Dame Jackie Lau demonstrates fish technique on a Mū or Bigeye Emperor.

Over 20 participants enjoyed this educational demo by Dame Chef Jackie Lau which included a tour of the Honolulu fish auction and learning how to cut a fish in the private kitchen and dining room of the MW Restaurant. Brooks Tanenaka from the auction did a great job informing the group on how the fish is brought in, categorized, priced and talked about how they trace back to the boat if a fish was deemed “bad.” Most people have very little knowledge regarding these issues and procedures. One participant commented that it made her think twice the next time she goes to a “cheap” sushi restaurant. “Traceability” or “Point of Origin” is something that people might be familiar with regarding other food items but not necessarily fish or seafood. Also, how the fish is cleaned and stored is very important. If done correctly, the fish can stay fresh for 2-3 weeks on the boat and won’t have that “fishy” smell. The group learned that it should have an “ocean” smell instead of a “fishy” smell.

Preparing fish en papillote.

Once at the MW private kitchen, Jackie Lau explained how to keep a fish for 2 to 3 days correctly in a refrigerator. With a whole fish, it should be sitting on a bed of ice in a perforated pan with another pan underneath it for the melted ice to collect into. Most importantly the fish should not be sitting in water. The ice should be replaced as needed. This way the fish will maintain its ocean smell and remain firm. Dame Jackie continued with demonstrating how to fillet an entire whole fish and actually how to cook and eat almost the entire whole fish. (One way to make use of fish bones is in stock—try Dame Kathi Saks’ recipe below.) She then gave everyone an opportunity to come up and breakdown a fish themselves with her guidance. For one participant, it was her very first experience cutting fish properly. It wasn’t as difficult as she thought it would be. Everyone learned how to cook fish in parchment paper, which is called fish en papillote.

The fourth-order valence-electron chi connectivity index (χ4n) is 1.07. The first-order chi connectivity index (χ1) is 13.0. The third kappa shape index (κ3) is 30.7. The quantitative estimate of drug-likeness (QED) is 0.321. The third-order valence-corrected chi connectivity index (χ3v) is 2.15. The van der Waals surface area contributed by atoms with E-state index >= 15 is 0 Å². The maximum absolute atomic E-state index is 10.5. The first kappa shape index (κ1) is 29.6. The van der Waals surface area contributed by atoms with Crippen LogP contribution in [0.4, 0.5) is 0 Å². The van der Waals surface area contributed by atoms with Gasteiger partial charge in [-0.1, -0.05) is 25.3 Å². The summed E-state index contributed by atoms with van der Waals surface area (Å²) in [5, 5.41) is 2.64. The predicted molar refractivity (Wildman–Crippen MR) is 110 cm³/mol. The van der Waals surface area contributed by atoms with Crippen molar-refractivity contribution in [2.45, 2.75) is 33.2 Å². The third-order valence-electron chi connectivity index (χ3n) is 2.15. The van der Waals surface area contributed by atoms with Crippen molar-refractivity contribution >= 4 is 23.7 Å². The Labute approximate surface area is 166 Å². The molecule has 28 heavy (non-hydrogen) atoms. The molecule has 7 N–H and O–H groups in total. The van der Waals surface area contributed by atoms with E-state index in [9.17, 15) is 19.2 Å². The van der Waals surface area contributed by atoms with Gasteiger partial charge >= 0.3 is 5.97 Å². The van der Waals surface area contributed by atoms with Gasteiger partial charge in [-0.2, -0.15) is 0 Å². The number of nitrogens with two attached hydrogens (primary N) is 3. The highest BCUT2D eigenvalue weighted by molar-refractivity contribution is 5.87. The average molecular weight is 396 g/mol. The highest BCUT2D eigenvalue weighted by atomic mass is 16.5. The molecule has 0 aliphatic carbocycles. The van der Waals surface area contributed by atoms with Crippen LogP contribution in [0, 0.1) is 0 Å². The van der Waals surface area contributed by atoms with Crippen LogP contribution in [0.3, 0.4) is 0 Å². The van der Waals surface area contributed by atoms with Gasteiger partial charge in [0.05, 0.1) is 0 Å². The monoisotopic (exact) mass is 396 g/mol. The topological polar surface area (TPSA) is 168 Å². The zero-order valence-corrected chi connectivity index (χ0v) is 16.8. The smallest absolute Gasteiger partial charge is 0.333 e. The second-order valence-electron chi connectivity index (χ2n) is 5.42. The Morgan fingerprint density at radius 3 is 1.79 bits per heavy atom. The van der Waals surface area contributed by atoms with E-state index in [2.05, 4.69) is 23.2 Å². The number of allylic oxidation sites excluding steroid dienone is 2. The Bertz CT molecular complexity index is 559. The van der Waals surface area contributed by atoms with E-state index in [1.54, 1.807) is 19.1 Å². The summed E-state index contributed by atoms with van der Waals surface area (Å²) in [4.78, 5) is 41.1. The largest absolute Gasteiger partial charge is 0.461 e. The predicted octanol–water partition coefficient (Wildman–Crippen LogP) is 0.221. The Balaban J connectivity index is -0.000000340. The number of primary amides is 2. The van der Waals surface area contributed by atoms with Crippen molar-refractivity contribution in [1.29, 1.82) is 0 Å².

Thanks to Chef Jackie, my meal was delicious and better than some restaurants!!!! I hope to attend more events like this in the future.

We also received this great compliment and review of the workshop from one of the non-member attendees:

My husband and I recently participated in your fish demo (Tip to Tail). We were both very impressed with your skill in organizing the event; it was efficiently presented, information-packed, and smoothly run. Not to mention enlightening and fun!

– Lynne K.

Basic Fish Stock

by Dame Kathi Saks

Yield: 2 quarts

  • 5 pounds fish bones
  • 10 cups water
  • 4 ounces onions, small dice
  • 2 ounces carrots, small dice
  • 2 ounces celery, small dice
  • 1 bay leaf
  • 1/2 teaspoon dried thyme
  • 1/4 teaspoon black peppercorns, crushed
  • 4 each parsley stems
  1. Combine all ingredients in a stockpot putting the last 4 in as a sachet with cheesecloth and string.
  2. Bring to a simmer and skim impurities as necessary.
  3. Simmer for approximately 2 hours.
  4. Strain with cheesecloth, cool and refrigerate or freeze.

Note: you will need cheesecloth and kitchen string for this recipe. You may also want to add the following to your stock for a slightly different flavor: a touch of dry white wine, lemon juice and mushroom trimmings.